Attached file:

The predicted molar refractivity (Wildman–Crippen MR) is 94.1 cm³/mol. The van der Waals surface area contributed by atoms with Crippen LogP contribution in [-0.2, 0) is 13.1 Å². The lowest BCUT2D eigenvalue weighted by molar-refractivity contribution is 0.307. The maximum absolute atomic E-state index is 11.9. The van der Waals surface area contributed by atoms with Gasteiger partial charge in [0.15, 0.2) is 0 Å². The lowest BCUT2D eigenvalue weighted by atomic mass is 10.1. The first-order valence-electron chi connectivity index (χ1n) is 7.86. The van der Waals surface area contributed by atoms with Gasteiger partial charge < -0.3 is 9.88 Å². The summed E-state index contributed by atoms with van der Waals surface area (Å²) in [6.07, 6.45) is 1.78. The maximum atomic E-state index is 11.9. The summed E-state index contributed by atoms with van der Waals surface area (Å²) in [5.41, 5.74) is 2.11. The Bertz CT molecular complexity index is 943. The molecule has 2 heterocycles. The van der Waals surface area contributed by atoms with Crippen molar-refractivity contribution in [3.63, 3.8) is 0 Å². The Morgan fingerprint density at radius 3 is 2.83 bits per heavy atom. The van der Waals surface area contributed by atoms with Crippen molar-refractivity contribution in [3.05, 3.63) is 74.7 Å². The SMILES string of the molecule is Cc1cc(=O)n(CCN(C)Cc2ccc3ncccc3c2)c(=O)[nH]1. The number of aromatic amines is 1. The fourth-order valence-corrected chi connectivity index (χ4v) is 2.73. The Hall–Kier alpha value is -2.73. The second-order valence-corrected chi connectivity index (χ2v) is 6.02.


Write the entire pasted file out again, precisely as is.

The predicted molar refractivity (Wildman–Crippen MR) is 94.1 cm³/mol. The van der Waals surface area contributed by atoms with Crippen LogP contribution in [-0.2, 0) is 13.1 Å². The lowest BCUT2D eigenvalue weighted by molar-refractivity contribution is 0.307. The maximum absolute atomic E-state index is 11.9. The van der Waals surface area contributed by atoms with Gasteiger partial charge in [0.15, 0.2) is 0 Å². The lowest BCUT2D eigenvalue weighted by atomic mass is 10.1. The first-order valence-electron chi connectivity index (χ1n) is 7.86. The van der Waals surface area contributed by atoms with Gasteiger partial charge < -0.3 is 9.88 Å². The summed E-state index contributed by atoms with van der Waals surface area (Å²) in [6.07, 6.45) is 1.78. The maximum atomic E-state index is 11.9. The summed E-state index contributed by atoms with van der Waals surface area (Å²) in [5.41, 5.74) is 2.11. The Bertz CT molecular complexity index is 943. The molecule has 2 heterocycles. The van der Waals surface area contributed by atoms with Crippen molar-refractivity contribution in [3.63, 3.8) is 0 Å². The Morgan fingerprint density at radius 3 is 2.83 bits per heavy atom. The van der Waals surface area contributed by atoms with Crippen molar-refractivity contribution in [3.05, 3.63) is 74.7 Å². The SMILES string of the molecule is Cc1cc(=O)n(CCN(C)Cc2ccc3ncccc3c2)c(=O)[nH]1. The number of aromatic amines is 1. The fourth-order valence-corrected chi connectivity index (χ4v) is 2.73. The Hall–Kier alpha value is -2.73. The second-order valence-corrected chi connectivity index (χ2v) is 6.02.